Maria Aamen is now 11, but when she was only three years old, an Israeli missile struck a civilian vehicle in Gaza leading to the death of her mother, grandmother and her 7-year old brother.
Maria did not die in the attack but was seriously injured when the explosion threw her body out of the car causing Quadriplegia; seven Palestinians were injured in the attack.
Maria now lives in Um Al-Fahem, north of the country, receiving medical attention at a specialized Israeli medical center.
Following her serious injury, the Israeli Supreme Court made a rare decision in favor of Maria allowing her to receive the needed medical treatment.
But the Israeli Defense Ministry did not want to pay the expenses for Maria’s treatment, and in 2007, Israeli Defense Minister, Ehud Barak, decided to stop the funding for her treatment.
Since then, the family of Maria has been in legal battles with Israel, trying to ensure continued treatment in Israeli medical centers.
Defense Attorney, Adi Lustigman, stated that the Supreme Court decided to delay the deliberations until next week in order to study Maria’s medical file.
Lustigman presented the court with a detailed medical report outlining the health condition of the child, and informing the court that Maria constantly needs respirators, thorough medical attention, and is always dependent on her power chair.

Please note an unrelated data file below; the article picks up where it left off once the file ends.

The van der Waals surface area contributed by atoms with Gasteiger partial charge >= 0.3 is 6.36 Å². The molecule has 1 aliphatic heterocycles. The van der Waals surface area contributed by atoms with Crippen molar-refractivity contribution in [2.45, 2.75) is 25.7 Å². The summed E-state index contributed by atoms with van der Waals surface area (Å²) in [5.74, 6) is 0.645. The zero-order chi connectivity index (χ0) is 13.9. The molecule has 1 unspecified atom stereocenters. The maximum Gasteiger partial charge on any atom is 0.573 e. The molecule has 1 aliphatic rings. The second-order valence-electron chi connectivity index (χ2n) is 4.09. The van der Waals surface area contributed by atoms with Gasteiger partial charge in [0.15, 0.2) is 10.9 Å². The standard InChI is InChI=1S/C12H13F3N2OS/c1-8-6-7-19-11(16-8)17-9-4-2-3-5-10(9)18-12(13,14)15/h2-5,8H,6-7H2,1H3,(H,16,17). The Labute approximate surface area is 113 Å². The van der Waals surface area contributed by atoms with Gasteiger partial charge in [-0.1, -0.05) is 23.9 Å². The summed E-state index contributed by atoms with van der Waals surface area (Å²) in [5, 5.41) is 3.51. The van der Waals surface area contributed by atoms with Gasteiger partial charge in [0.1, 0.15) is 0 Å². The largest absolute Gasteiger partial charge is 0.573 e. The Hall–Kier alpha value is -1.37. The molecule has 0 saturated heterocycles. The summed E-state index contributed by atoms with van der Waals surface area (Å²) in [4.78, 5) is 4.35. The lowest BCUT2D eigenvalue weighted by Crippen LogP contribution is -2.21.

Maria told the Bokra News Agency that she wants her “old life back”, and that she wants to be like other children, without her power chair, and without all of those machines.
“I want to live like other children do, I want to live without a power chair, without respirators”, she said, “As a child, I was robbed of my basic rights to live in peace, the Israeli missile killed my dear mother, my brother, my grandmother, and my uncle, and left me in this condition”.
“Today am fighting for my life in this court, trying to convince Israel to continue to pay for my much needed medical expenses”, Maria added, “Am still alive because of the extensive medical attention am receiving here, and my respirator, am moving around on my power chair, I can’t move any part of my body, I can only move my head”.
Ma’an News – “I saw an Israeli soldier on the main road firing gunshots haphazardly, so I put my left hand on Lubna’s back, and grabbed her to try and run backward. A gunshot hit my hand, and I shouted as I ran.
“I thought Lubna was running behind me until I reached the security guards of Al-Arrub College who took me to a clinic in the camp before an ambulance arrived and took me to hospital.”
This, says Suad Jaara, 28, is what she witnessed Wednesday afternoon when Israeli officers near al-Arrub refugee camp shot her and her friend Lubna al-Hanash. Lubna, 22, died hours later.